Rooftop-Climbing XR Activists Speak Out |

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More than sixty protesters entered the site on Sunday, with six activists scaling buildings and occupying the mine until the next morning.

Six arrests were made by South Wales Police in the early hours of Monday morning, including a 94-year-old man. Two rooftop protesters spoke to voice.wales after being shot by the police.

Extinction Rebellion opposes the new mine, which is expected to emit 100 million tonnes of carbon dioxide into the atmosphere.

Campaigners have accused the Welsh government of hypocrisy for failing to stop the mine while pledging to tackle climate change.

By Mark S. Redfern. image copyrightvoice.wales

Activists across Britain took part in Extinction Rebellion’s biggest ever action in Wales last weekend, expanding and occupying mining infrastructure overnight at the Aberpergwm mine.

The mine, near Glynneath in Neath Port Talbot, has been the scene of major controversy over the reopening of coal production in Wales as the Welsh Government promises to make efforts to stop climate change.

Cat, 53, is an educator from Port Talbot. She scaled the roof with her fellow XR activists at 4.30pm on Sunday and spent 6pm occupying the offices of the Aberpergwm mine.

She was driven to take drastic action out of fear for the planet her 19-year-old daughter would inherit if the climate catastrophe was not stopped: “It was uncomfortable and cold, believe it or not. But we don’t do it for convenience, it’s not supposed to be easy.

Extinction Rebellion (XR) Cymru helped force the Welsh government to declare a climate emergency in 2019, but since then the group says the Welsh Labor Administration was slow to act and said the license extension would blast their goal of reaching net zero by 2050

In May, it was revealed that Welsh Government ministers had repeatedly refused to oppose a new coal mine extension which would allow up to 40million tonnes of coal to be mined by 2039 If burned, coal from the new Aberpergwm mine would be expected to release around 100 million tonnes of carbon dioxide (5.5 million tonnes per year), destroying the Welsh Government’s net zero target.

Cat continued: “The reason we did this action was to get some attention. [to the climate emergency].”

“It’s the only way to get attention. I spent thirty years with Greenpeace, Friends of the Earth, WWF, I wrote emails, I participated in walks, collected raffle tickets to support causes. I was 51 when I was first arrested. I spent fifty years as a law-abiding, working-class single mother in Wales.

XR Cymru said more than sixty protesters entered the site on Sunday afternoon, many of whom left of their own accord later that evening. The protest group had previously targeted the mine in March with a similar action.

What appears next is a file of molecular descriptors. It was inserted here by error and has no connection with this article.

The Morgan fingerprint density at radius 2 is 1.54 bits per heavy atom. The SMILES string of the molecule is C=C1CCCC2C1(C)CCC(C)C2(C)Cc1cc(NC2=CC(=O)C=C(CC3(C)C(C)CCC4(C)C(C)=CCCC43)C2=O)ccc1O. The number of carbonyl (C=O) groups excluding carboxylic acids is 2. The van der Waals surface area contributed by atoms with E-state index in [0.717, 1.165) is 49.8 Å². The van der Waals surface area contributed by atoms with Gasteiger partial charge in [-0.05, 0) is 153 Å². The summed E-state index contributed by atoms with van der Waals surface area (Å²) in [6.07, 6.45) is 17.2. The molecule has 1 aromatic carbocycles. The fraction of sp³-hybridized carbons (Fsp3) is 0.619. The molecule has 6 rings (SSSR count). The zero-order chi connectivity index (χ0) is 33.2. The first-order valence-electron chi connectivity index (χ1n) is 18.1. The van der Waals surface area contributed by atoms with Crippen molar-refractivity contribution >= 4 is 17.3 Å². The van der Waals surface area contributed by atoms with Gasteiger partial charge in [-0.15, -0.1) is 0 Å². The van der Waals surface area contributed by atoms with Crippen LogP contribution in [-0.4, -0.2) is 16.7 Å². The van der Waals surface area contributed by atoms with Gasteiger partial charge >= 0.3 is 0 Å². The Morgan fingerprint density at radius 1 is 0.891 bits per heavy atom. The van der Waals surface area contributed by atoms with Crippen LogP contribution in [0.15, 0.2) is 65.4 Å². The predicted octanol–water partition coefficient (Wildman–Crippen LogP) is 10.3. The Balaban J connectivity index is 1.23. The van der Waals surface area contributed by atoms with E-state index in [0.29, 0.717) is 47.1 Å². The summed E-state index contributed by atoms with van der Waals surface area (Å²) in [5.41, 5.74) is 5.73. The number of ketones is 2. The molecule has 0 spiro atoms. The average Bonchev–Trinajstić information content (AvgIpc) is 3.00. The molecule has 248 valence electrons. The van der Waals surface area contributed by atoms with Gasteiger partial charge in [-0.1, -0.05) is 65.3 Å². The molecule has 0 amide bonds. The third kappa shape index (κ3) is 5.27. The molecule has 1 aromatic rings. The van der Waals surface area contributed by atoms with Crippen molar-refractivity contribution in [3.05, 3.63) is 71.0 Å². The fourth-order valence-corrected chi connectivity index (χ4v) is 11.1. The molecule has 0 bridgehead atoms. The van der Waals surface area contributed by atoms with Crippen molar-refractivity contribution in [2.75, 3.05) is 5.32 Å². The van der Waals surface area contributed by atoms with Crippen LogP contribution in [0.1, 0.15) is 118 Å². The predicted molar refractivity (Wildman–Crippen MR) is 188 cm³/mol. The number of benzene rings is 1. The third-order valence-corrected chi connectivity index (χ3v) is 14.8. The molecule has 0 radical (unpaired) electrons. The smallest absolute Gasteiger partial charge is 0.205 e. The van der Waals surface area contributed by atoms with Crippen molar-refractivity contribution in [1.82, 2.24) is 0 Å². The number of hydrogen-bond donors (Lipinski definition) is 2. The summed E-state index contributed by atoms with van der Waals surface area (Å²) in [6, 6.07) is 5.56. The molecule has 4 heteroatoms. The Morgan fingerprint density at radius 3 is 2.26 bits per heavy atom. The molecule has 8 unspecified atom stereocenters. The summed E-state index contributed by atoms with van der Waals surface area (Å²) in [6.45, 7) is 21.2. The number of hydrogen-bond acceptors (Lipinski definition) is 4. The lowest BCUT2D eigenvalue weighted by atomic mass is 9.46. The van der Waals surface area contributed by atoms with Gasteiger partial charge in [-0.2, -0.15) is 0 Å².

Six activists were arrested in the early hours of Monday morning and among those handcuffed was a 94-year-old man, released later that morning. When XR Cymru spoke to voice.wales they stressed that criminal damage was not part of their direct action strategy and that the militants had no intention of destroying mining infrastructure during their occupation.

At 10 a.m. Monday morning, two people in white hazmat suits were escorted off the mining conveyor belts and into the back of police vans. Four activists were lowered from the roof of an office building via a cherry picker soon after but were not arrested, Cat and fellow activist Lucy among them.

Lucy, 47, is a teacher from Yorkshire. “There are birds falling from the sky in Spain. It was 42°C in Portugal at 9 p.m. [on Saturday 9 July], and that’s not normal heat for the UK, is it? It will be 36°c next week.

“It was a little uncomfortable…but it was fine,” she said of the occupation. “We were in good company. It’s not something we wanted to do, I’d much rather be on the beach there than in a dusty coal mine with lots of angry miners. I’m really sad that the miners thought this was some kind of personal attack on them and their work. It is by no means that.”

“It is the government that is not providing the money and the resources necessary for the transition to bring new [green] jobs that can give us a secure future. Damn it. »

Lucy added: “It’s just really crap. Before I liked to camp and walk and climb, and now when I camp it’s on the damn roof of a coal mine.

XR said in a press release about Sunday’s action: “To date the Welsh and UK governments have pointed fingers at each other, without taking responsibility or trying to resolve the issue between them about who has the power. to intervene.”

Cat is the granddaughter of a Welsh coal miner and said the action has a personal impact: “I have seen the effect it has had on our family. He knew the mine was going to lead him one way or another, but he sacrificed his life to feed his wife and ten surviving children. He did this for the love of his children, but if he knew what we know today, there would be no way he was going down the mine.

“Mining is the most dangerous occupation, even more dangerous than police and fire for workplace fatalities, but these are the secondary fatalities from skin cancers, asbestos and chemicals. ..more generations of Welsh have to sacrifice their health for someone else’s wealth.”

“I think especially in this area where industrialization has robbed so many families of their health and their fathers, we deserve a green transition for workers.”

Michael A. Bynum